Camera and Memory Card Found After Two Years in the Pacific, Photos Still Intact!

Maybe we don’t give memory cards enough credit, because for all of the stories of corrupt files and irretrievable photographs, we have some astounding stories of memory cards performing above and beyond what anybody thinks they could possibly do.

The video above shares one such story that surfaced (pun intended) recently, of a memory card and camera that were discovered after spending two years at the bottom of the North Pacific ocean. You see where we’re going with this… the photos survived.

The camera and card went down with the ship off the west coast of Vancouver Island two years ago when artist Paul Burgoyne shipwrecked on a 500-kilometre voyage from Vancouver to his summer home in Tahsis, B.C. Burgoyne, understandably, never expected to see those photos again.

© Isabelle M. Côté

© Isabelle M. Côté

But he should have been more optimistic, because earlier this month, Bamfield Marine Sciences Centre university students Tella Osler and Beau Doherty discovered the camera while conducting research dives off Aguilar Point, B.C.

The camera, as you can see from the photo above, was in pretty bad shape. In fact, Professor of Marine Ecology at Simon Fraser University, Isabelle M. Côté, told CBC News that, “there were multiple marine species, from two kingdoms and at least seven phyla, living on the camera when it was found.”

None of that could stop the little memory card that could though, because when Côté plugged in the now-dry 8GB Lexar Platinum II card, it worked right away. She pulled the photo below, Tweeted it, and hoped for the best.

And the best worked out! According to CBC, a member of Bamfield coast guard station who helped rescue Burgoyne two years prior recognized him from the family photo and got in touch. After two years in frigid Pacific waters, the card, which included priceless photos of his family scattering his parents’ ashes at Lake of the Woods in Ontario, is making its way back to its owner.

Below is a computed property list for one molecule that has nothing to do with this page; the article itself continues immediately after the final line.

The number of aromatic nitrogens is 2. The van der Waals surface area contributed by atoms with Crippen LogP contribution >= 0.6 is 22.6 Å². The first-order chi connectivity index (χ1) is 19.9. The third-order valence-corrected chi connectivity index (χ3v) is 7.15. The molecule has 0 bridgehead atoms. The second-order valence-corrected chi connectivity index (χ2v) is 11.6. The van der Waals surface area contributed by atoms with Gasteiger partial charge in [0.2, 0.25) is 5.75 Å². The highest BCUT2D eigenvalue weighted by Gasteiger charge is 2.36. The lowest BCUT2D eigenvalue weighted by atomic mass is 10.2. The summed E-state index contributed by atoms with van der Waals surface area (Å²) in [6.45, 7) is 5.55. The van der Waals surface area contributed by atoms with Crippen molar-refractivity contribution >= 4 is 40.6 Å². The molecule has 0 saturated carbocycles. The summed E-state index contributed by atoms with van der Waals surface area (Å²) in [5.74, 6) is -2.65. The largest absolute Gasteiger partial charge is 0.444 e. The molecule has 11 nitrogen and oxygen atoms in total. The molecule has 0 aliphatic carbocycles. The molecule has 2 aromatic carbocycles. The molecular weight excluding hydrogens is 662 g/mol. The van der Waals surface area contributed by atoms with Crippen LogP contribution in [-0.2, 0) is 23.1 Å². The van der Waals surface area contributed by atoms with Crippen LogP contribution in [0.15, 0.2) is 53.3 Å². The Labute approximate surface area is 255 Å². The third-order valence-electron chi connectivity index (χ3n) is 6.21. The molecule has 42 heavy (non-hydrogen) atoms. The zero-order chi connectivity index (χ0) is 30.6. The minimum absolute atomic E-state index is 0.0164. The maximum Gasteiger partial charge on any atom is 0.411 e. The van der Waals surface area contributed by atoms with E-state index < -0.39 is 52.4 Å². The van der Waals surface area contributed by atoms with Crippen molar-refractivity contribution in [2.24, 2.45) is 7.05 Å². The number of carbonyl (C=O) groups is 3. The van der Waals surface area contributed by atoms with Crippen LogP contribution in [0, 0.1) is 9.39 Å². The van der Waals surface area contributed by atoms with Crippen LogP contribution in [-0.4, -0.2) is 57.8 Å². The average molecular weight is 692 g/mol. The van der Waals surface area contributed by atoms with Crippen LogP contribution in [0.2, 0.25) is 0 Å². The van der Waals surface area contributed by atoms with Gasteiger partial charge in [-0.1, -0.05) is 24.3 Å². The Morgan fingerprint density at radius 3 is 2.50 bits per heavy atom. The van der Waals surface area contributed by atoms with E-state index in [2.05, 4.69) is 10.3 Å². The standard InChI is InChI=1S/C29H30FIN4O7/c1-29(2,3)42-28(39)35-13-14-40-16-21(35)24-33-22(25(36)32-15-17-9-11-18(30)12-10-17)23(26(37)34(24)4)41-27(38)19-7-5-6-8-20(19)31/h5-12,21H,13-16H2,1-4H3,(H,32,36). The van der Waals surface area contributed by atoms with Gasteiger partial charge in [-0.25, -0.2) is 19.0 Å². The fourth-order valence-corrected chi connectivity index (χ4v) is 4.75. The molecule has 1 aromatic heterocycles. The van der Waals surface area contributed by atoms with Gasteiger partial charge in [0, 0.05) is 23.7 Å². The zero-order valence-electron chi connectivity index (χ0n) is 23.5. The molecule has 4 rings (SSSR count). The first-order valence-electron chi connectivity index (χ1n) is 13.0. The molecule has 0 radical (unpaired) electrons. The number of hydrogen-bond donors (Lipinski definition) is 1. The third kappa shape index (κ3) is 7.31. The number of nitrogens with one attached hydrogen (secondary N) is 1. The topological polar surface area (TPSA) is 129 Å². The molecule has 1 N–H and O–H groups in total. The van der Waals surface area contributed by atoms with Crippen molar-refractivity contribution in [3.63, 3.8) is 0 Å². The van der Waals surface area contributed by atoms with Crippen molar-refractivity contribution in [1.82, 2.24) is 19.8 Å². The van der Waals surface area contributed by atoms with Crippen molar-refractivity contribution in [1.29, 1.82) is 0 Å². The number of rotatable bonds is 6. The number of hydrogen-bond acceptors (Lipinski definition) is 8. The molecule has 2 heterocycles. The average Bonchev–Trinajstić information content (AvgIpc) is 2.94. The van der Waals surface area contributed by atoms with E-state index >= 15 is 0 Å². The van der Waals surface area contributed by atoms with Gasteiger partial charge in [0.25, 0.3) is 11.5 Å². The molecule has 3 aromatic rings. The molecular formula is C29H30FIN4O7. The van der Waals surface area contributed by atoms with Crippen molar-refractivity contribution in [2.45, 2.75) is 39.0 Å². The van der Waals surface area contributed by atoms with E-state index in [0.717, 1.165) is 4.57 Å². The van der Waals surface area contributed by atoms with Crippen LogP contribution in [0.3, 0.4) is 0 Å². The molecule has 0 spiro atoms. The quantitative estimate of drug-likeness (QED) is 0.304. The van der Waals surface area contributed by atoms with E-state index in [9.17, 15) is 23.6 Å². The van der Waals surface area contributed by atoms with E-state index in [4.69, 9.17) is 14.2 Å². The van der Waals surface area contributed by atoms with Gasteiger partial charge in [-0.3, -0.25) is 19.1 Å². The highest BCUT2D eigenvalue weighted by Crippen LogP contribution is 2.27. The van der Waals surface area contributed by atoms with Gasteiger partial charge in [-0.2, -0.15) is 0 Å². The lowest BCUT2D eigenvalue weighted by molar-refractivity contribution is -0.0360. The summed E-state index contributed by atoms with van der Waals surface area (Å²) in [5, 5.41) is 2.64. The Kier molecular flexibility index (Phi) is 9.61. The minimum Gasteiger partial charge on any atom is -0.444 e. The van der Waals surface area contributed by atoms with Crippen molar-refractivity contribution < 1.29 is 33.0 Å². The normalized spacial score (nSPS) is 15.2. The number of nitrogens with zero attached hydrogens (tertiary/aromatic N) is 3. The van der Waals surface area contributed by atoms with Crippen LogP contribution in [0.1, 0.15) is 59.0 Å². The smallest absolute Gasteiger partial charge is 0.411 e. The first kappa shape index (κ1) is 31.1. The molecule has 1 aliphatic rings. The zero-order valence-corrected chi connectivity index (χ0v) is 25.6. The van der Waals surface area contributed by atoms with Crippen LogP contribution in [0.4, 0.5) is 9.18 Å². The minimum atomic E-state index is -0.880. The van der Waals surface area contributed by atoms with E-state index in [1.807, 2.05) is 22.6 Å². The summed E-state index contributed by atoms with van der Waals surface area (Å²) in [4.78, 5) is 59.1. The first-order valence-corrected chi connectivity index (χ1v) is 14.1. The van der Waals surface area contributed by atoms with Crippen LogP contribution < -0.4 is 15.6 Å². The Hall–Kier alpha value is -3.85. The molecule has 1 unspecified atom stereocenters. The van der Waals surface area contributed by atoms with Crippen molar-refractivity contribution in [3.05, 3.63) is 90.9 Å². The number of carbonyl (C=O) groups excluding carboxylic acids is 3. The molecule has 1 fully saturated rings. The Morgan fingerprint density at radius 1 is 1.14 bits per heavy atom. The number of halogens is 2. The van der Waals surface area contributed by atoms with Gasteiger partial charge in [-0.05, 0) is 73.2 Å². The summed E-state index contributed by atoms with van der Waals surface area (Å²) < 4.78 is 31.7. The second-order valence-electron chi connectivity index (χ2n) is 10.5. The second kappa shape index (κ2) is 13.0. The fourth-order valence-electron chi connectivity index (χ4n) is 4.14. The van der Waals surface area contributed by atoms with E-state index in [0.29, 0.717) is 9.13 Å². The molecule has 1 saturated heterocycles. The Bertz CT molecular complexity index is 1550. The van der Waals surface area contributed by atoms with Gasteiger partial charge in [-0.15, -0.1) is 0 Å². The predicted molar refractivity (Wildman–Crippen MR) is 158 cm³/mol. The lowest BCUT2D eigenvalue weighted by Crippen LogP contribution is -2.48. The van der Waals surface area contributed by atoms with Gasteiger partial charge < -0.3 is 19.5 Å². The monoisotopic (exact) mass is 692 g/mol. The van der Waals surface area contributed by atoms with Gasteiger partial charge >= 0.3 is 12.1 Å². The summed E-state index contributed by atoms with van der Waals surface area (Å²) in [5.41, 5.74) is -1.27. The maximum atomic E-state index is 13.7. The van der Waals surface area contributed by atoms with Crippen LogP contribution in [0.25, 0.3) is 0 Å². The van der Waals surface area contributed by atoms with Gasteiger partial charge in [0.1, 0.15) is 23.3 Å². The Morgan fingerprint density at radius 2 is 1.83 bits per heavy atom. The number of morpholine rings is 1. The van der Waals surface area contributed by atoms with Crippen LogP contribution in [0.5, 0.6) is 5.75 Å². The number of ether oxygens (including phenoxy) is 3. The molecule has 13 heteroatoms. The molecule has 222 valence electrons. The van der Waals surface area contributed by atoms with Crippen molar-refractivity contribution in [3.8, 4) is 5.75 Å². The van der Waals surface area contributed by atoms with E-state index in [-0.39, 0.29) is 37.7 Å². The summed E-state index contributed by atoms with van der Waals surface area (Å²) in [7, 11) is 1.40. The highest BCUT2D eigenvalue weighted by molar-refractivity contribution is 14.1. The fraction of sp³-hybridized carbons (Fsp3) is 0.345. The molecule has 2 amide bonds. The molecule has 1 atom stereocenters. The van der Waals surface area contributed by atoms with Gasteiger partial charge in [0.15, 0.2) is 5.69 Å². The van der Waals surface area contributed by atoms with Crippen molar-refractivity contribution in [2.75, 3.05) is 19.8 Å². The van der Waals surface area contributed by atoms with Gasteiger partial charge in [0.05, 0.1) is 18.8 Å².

Now all Burgoyne has to do is wait a couple more days. Well, that and field calls from Lexar marketing department people who would be crazy not to make a commercial out of this.

(via CBC News via 4/3 Rumors)

Image credits: Photograph by Isabelle M. Côté and used with permission

  • cjs711

    I’ve found Lexar cards to be reliable. Also SanDisk and Transcend. I have run (accidentally!) SanDisk and Transcend SD cards through the wash and dryer – sometimes (sadly) more than once, same card – and images came through perfectly unscathed..

  • MEEfO

    Oh wow more extraordinary good fortune for a rich man! A real feel good story!

  • Julian Brelsford

    This story also a good example of why I would recommend dropbox or Google Drive to anyone who has any kind of precious digital files. Don’t sit there hoping that fire, water, and theft will not destroy your files. Put a copy of them somewhere that the forces of nature won’t get to them.

  • Wuz nt Me

    “the boat was on auto-pilot” Is that really a thing or is that like Homer Simpson putting his RV on ‘auto-pilot’ (cruise control) so he could make a sandwich while he cruised down the highway?

  • Toby Hawkins

    It sounds like you have an axe to grind.

  • Adrian S

    I don’t see why a card would die in water. Only terminals are exposed, everything else is wrapped / encased in plastic. The charge inside the EEPROMs can last up to 100 years, from what I’ve been reading (not that I trust what I’ve been reading). So unless the card is exposed to anything that can change the charge, like an “UV light at a frequency of 253.7″, the data will be safe. And I think water makes a great insulator against any electrostatic charge.

  • Martin

    I didn’t realise that memory cards were so resilient!

  • Gery

    That looks like Panasonic Lumix TZ series..

  • Bill McKenzie

    A great way to clean up any noisy images or sensor dust.

  • Zos Xavius

    I stick my dslr in the dishwasher all the time! Just make sure you take the lens off and open up the shutter. Face down is best.

  • Zos Xavius

    And how does that work exactly when you are in the middle of the pacific ocean with no internet access?

  • Zos Xavius

    Its actually a ZS series. ZS3 or ZS5 most likely.

  • 4dmaze

    It’s amazing how many cameras have been found at the bottom of the ocean. There must be quite a large number of them. That, or they are generally easier to find than airplanes…

  • Julian Brelsford

    The precious photos mentioned here, the ones involving him, his family, and some ashes, were surely taken before he was by himself in the ocean.

  • Zos Xavius

    I actually skimmed the article and didn’t catch that tidbit to be honest. I did watch the video for a brief while, but quickly lost interest. All he had to do was copy those files before he went on his trip. Then he would have only lost a week or two’s worth of pictures. I never got why people think its a good idea to leave all of their precious images on an SD card that you could easily lose or have fail on you. So many people don’t even have a backup hard drive. For me, it would take a significant amount of storage space in the cloud to back up all of my data. It would also take months to upload it all. Far easier and cheaper in the long run to just keep buying drives IMO.

  • Jason Yuen

    Not sure if too soon or not…

  • Eddy Bergman

    What type of camera is that? It looks a lot like my panasonic Lumix TZ10 only the on-off button is on the wrong side. Can anyone make a positive ID?

  • Eddy Bergman

    That’s the same camera. TZ stands for Travel Zoom and is the European name for this series of camera. In the States a TZ10 is called the ZS7 for instance.